Brachial plexus palsy (Erb’s palsy) is unfortunately a somewhat common medical condition affecting newborns. According to statistics, Brachial plexus palsy (Erb’s palsy) occurs in at least one in 1,000 births in the United States. While the seriousness of this condition may vary from case to case, it is a sad reality that a number of children suffer from lifelong disabilities as a result of brachial plexus palsy. Even though the severity of the injury and duration of the symptoms are dependent on the extent of the original injury, treatments and therapies that are administered can help make a difference in long-term outcomes.
Understanding brachial plexus palsy (Erb’s palsy)
The brachial plexus is a bundle of nerves that runs between the spinal cord and the arm, controlling the muscles of the shoulder, arm, hand and fingers. If these nerves are injured during labor and delivery, it may result in long-term damage to the arm. Injuries can occur during birth if the infant’s neck or arm is pulled or if the shoulder gets stuck in the mother’s pelvis during delivery.
These complications may strain the nerves as the obstetrician pulls to free the child from the birth canal. In such cases, when the nerves of the brachial plexus are stretched or torn, the prognosis for recovery is often unfavorable. Nerves that are stretched may develop scar tissue, which means that the recovery may be incomplete. Tears in the nerves of the brachial plexus may result in permanent injuries such as inability to move the arm or shoulder, paralysis of the arm, pain, weak reflexes and lack of sensation in the affected arm. This condition may also result in muscle atrophy.
Long-Term effects of brachial plexus palsy (Erb’s palsy)
There is no question that brachial plexus palsy may leave a child with long-term injuries and impacts. Here are some long-term effects of brachial plexus injuries:
Nerve damage: The damage to nerves affects the muscles of the affected part. This means that a child with brachial plexus palsy (Erb’s palsy) will experience decreased strength in the affected shoulder, arm and even the hand. Muscles will not perform as they should. You may even be able to see a difference in the size and shape between a child’s healthy arm and the affected arm.
Nerve function: Because nerves are extremely important for sensation and movement, nerve damage will affect a muscle’s growth and functionality. While surgery may restore some of this functionality, there are limitations in how successful surgery can be. In many cases, loss of nerve function is permanent.
Bones and joints: Since muscle growth also stimulates bone growth, a child who has reduced nerve and muscle function will also experience reduced bone growth. This can also affect movement and strength. Brachial plexus palsy (Erb’s palsy) can affect joint function as well. Those with brachial plexus palsy (Erb’s palsy) may be more susceptible to arthritis in adulthood due to the abnormal wear and tear on the joints.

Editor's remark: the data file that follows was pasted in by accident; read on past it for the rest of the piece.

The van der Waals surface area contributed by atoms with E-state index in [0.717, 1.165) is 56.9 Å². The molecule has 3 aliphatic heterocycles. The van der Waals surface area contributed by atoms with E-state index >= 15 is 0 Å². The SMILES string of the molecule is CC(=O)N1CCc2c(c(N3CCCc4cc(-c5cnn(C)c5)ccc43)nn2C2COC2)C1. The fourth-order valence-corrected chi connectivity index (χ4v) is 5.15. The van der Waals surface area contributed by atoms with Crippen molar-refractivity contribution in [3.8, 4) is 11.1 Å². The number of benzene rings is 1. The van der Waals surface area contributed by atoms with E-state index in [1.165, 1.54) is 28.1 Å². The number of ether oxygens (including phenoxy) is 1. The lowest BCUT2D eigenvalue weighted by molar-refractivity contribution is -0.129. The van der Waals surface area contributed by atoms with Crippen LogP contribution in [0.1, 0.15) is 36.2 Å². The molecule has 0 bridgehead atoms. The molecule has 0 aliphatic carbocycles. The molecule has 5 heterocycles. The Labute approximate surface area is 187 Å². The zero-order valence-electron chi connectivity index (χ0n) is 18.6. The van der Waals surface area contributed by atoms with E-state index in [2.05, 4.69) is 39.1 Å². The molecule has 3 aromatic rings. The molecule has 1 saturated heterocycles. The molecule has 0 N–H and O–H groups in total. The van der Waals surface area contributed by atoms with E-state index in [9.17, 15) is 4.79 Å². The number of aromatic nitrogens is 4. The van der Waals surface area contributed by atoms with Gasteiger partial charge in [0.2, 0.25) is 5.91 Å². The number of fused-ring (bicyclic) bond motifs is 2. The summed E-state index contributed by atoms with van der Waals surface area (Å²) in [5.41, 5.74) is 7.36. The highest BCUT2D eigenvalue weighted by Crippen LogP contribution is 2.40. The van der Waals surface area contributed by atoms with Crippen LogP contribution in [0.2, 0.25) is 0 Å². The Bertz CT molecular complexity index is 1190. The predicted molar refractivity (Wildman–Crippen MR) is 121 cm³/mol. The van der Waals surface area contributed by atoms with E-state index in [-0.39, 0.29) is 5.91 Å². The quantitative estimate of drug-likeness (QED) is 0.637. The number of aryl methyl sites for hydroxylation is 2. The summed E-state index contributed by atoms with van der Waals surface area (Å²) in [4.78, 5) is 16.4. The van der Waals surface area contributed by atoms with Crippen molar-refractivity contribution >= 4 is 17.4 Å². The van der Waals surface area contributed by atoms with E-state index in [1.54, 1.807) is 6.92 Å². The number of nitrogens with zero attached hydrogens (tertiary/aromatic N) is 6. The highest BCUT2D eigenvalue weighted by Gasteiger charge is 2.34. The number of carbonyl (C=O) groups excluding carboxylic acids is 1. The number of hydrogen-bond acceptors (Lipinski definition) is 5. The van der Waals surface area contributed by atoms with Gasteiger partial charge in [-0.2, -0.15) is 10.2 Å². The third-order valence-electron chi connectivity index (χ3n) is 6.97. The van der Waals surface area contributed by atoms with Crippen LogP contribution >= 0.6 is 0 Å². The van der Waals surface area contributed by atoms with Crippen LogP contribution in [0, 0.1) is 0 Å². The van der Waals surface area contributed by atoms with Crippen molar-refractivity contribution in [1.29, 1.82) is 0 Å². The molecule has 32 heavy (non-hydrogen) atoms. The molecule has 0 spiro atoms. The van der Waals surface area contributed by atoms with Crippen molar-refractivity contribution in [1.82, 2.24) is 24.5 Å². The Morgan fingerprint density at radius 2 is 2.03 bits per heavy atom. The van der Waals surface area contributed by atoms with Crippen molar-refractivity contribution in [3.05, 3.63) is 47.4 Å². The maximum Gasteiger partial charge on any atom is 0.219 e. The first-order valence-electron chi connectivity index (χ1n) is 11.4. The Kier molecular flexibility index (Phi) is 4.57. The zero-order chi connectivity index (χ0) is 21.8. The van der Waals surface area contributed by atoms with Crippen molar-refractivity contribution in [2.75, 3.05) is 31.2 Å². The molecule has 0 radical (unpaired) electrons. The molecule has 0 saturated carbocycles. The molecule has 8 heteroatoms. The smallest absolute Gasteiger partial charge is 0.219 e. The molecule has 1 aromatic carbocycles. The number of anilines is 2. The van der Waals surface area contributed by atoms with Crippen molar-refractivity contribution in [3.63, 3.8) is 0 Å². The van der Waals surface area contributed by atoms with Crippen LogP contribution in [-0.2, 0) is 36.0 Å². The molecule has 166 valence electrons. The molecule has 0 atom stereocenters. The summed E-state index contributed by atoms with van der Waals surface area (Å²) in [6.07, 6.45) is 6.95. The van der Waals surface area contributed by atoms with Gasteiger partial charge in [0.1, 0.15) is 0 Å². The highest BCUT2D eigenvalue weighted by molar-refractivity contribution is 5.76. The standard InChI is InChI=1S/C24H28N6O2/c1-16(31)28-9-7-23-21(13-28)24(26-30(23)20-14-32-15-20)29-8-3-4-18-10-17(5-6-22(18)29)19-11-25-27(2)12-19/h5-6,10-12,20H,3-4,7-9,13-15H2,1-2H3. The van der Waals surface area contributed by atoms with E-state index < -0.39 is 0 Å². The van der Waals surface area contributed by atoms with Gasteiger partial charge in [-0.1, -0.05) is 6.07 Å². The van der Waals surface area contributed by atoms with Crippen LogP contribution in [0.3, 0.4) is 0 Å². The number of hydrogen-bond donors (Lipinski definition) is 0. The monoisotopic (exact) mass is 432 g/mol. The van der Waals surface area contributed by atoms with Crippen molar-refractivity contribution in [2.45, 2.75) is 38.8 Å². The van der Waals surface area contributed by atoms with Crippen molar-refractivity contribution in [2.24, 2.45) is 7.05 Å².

Mental health: A child with brachial plexus palsy (Erb’s palsy) may feel isolated from his or her peers because of physical limitations. This may affect the child psychologically in many ways and may even cause conditions such as depression and anxiety.
Contacting an Experienced Lawyer
If your child has brachial plexus palsy (Erb’s palsy), he or she may be able to receive compensation that may help pay for medical expenses, lost income, cost of therapy, future treatments, permanent injuries, disabilities, past and future pain and suffering, etc.
The experienced New York personal injury attorneys at the Law Offices of Kenneth A. Wilhelm can help you better understand your legal rights and options, and also fight hard to recover just compensation for you. One of our clients secured a $2,850,000 verdict that was reduced by the appeals court to $1,846,000 because the verdict was so large. This was the highest amount upheld by the appellate (appeals) courts for many, many years. In addition we recovered $1,400,000 for a newborn who lost motion in the arm during birth due to doctors applying incorrect force on the baby’s head. Also, one of our clients obtained a verdict for $43,940,000 and another of our clients got a verdict for $23,500,000, both in medical malpractice cases.
We have seen many cases where New York City Health and Hospital Corporation facilities deliver babies who are born with cerebral palsy or brachial plexus palsy (Erb’s palsy) stemming from negligence (carelessness), and/or medical malpractice in the labor and delivery etc. of the children.
The following list identifies some of these hospitals (operated by New York City Health and Hospital Corporation):
• Jacobi Hospital aka Bronx Municipal 1400 Pelham Parkway South Bronx, New York 10461 718-918-5000
• Lincoln Hospital 234 East 149th Street Bronx, New York 10451 718-579-5000
• North Central Bronx Hospital 3424 Kossuth Avenue Bronx, New York 10467 718-519-5000
• Coney Island Hospital 2601 Ocean Parkway Brooklyn, New York 11235 718-616-3000
• Kings County Hospital 451 Clarkson Avenue Brooklyn, New York 11203 718-245-3131
• Woodhull Hospital 760 Broadway Brooklyn, New York 11206 718-963-8000
• Bellevue Hospital 462 First Avenue New York, New York 10016 212-562-5555
• Harlem Hospital 506 Lenox Avenue New York, New York 10037 212-939-1000
• Metropolitan Hospital 1901 First Avenue New York, New York 10029 212-423-6262
• Elmhurst Hospital 79-01 Broadway Elmhurst, New York 11373 718-334-4000
• Queens Hospital Center 82-68 164th Street Jamaica, New York 11432 718-883-3000
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